Food & Health:
Great Buys & Earnings
Unless you are diabetic or on the strictest of fat-free, sugar-free or low-calorie diets, you're probably going to serve pie sometime. Sorry to say it, but virtually every ready-made brand-name fresh or frozen pie I have ever tasted had a crust that resembled wet cardboard, making me regret I had wasted my money. Most are short on real fruit, the healthiest part of a pie.
On the other hand, for years the best cooks made crusts at home with lard, or at least hydrogenated solid shortening, a "recipe" for arterial disaster.
Not only that, but making pie crust is a pain. For the flakiest crust, one must chill the ingredients, chill the utensils, cut in the shortening with a pastry cutter or two knives, sprinkle and mix in icy water just so, then roll it out to the correct shape and size and somehow maneuver it into the pie pan. It makes a big mess in the process. If you screw it up and have to re-roll it, or over mix it to begin with, the crust will be tough.
Ready-made frozen pie shells are tasty and handy, but add cost to your grocery bill, contain shortenings you may wish to exclude from your diet, and making a top crust out of one of the bottom ones isn't the easiest thing in the world. In addition, they usually come in pairs and the the bottom one (and sometimes the top as well) is sometimes shattered, which isn't obvious until you open it.
Here's an alternative. It has no solid shortening, just vegetable oil (still high calorie but no cholesterol), is mess free and easy to get into the pan if you follow instructions. Further, you can roll it out much thinner than standard crust, thus cutting the calories somewhat per serving.
Taste? I'm used to it and like it as well as regular crust, although some purists may disagree. Texture is great, and it doesn't get soggy like most standard crust substitutes.
2 cups sifted all-purpose flour
Sift the flour before measuring. Mix flour, salt and baking powder.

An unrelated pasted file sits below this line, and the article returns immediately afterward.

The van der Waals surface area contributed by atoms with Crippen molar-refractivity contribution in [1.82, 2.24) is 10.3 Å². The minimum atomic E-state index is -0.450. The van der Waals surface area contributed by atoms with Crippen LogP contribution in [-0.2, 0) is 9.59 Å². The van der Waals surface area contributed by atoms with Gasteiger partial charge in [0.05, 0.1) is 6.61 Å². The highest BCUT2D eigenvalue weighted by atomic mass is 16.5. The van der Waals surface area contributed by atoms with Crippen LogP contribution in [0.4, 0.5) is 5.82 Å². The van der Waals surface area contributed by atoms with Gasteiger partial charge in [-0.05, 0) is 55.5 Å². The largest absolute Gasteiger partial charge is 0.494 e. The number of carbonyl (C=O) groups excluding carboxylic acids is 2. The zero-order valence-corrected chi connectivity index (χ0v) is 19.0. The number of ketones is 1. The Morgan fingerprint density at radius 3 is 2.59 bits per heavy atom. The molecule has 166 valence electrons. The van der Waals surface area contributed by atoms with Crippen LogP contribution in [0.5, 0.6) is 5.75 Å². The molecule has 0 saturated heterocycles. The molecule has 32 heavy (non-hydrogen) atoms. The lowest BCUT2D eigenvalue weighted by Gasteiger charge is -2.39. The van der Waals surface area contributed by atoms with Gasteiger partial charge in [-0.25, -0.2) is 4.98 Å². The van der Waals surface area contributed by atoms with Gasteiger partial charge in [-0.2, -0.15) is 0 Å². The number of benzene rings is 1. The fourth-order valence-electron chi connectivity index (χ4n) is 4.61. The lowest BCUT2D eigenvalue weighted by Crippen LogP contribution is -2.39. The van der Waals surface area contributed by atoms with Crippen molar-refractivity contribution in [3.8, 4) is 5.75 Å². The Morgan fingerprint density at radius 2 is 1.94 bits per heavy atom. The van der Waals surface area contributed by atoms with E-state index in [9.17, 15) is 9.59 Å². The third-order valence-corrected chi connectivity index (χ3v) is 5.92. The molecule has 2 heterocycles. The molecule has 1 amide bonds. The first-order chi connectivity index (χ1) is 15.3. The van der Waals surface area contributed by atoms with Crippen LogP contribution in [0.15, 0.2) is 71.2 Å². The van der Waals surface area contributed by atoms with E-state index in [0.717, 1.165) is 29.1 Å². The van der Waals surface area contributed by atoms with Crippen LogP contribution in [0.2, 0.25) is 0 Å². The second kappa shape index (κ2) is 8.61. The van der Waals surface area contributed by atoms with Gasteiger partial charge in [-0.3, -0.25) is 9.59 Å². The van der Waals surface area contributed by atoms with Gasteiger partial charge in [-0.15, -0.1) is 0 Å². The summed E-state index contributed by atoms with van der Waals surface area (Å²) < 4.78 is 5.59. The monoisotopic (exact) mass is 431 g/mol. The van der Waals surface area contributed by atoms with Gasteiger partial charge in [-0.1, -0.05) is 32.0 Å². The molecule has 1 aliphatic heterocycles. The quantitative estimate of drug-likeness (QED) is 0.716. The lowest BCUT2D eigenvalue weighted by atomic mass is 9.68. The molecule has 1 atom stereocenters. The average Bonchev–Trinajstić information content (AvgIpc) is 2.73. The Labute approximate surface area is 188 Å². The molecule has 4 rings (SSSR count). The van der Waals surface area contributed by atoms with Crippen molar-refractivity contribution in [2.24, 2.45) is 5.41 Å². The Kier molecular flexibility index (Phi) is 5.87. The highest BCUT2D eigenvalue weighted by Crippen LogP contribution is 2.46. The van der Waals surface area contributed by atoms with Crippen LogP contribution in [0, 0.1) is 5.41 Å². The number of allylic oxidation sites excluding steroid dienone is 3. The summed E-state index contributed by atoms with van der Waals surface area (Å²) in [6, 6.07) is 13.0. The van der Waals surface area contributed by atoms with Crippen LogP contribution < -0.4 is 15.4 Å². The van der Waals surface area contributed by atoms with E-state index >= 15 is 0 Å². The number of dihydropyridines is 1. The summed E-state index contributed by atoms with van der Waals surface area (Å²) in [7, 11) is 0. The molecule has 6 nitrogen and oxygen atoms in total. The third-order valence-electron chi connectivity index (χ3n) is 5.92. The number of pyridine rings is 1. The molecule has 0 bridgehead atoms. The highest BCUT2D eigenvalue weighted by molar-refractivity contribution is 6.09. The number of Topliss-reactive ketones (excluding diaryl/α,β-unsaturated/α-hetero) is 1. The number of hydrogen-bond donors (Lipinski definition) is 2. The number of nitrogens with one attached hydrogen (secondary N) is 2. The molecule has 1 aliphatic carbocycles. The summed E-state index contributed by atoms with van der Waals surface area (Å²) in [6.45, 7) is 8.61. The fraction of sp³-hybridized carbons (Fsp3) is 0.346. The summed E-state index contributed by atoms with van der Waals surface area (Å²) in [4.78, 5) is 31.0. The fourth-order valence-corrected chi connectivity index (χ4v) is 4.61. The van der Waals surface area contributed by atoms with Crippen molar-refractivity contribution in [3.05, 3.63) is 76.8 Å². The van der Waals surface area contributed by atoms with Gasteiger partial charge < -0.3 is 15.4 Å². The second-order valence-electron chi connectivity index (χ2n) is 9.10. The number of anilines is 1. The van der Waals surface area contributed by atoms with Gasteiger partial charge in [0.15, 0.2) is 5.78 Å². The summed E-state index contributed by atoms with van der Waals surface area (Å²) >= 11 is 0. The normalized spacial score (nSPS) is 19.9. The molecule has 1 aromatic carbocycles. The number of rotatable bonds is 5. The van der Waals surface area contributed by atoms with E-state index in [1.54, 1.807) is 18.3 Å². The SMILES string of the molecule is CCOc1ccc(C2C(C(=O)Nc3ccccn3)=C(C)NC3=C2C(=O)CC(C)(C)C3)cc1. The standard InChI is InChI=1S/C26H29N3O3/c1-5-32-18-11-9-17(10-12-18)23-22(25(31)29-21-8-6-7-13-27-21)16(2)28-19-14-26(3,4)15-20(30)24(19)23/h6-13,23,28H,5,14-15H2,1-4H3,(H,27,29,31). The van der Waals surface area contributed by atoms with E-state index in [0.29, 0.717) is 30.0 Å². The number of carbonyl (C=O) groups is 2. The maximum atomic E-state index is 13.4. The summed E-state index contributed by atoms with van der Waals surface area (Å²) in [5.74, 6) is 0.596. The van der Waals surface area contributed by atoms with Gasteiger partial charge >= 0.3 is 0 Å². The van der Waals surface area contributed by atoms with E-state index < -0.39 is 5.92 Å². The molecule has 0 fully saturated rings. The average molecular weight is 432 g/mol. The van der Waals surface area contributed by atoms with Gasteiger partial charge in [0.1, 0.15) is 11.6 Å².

Measure oil and milk, pouring together into another container without stirring it. Make a well in the flour. Pour the liquid in all at once and stir gently with a fork only until most of the flour is moistened. Press into a ball.
For a two-crust pie or two pie shells: cut dough in half. Place a half between two pieces of wax paper. Roll out. You can check the size and shape by holding it over the pie pan.
When it's the right size, carefully peel off the top wax paper. Turn wax paper over to have a clean side on the crust. Gently flip it over and remove and discard the bottom piece of wax paper.
Spray the pie pan with cooking spray; this makes serving the pie easier. Lift crust by grasping the wax paper in the middle of each side, letting the crust hang down in halves on either side. Gently place the crust, dough side down, over the pie pan. Remove the remaining wax paper. Adjust the crust. For a two-crust pie, add filling. Roll out the other crust and apply the same way. Crimp the edges.
This recipe will make one thick deep-dish bottom pie crust, or use about 3/4 of the dough for a thinner crust. Discard the rest, or top pie with strips from the rest of the crust. If you want a two-crust deep dish pie, you must increase the recipe by half.
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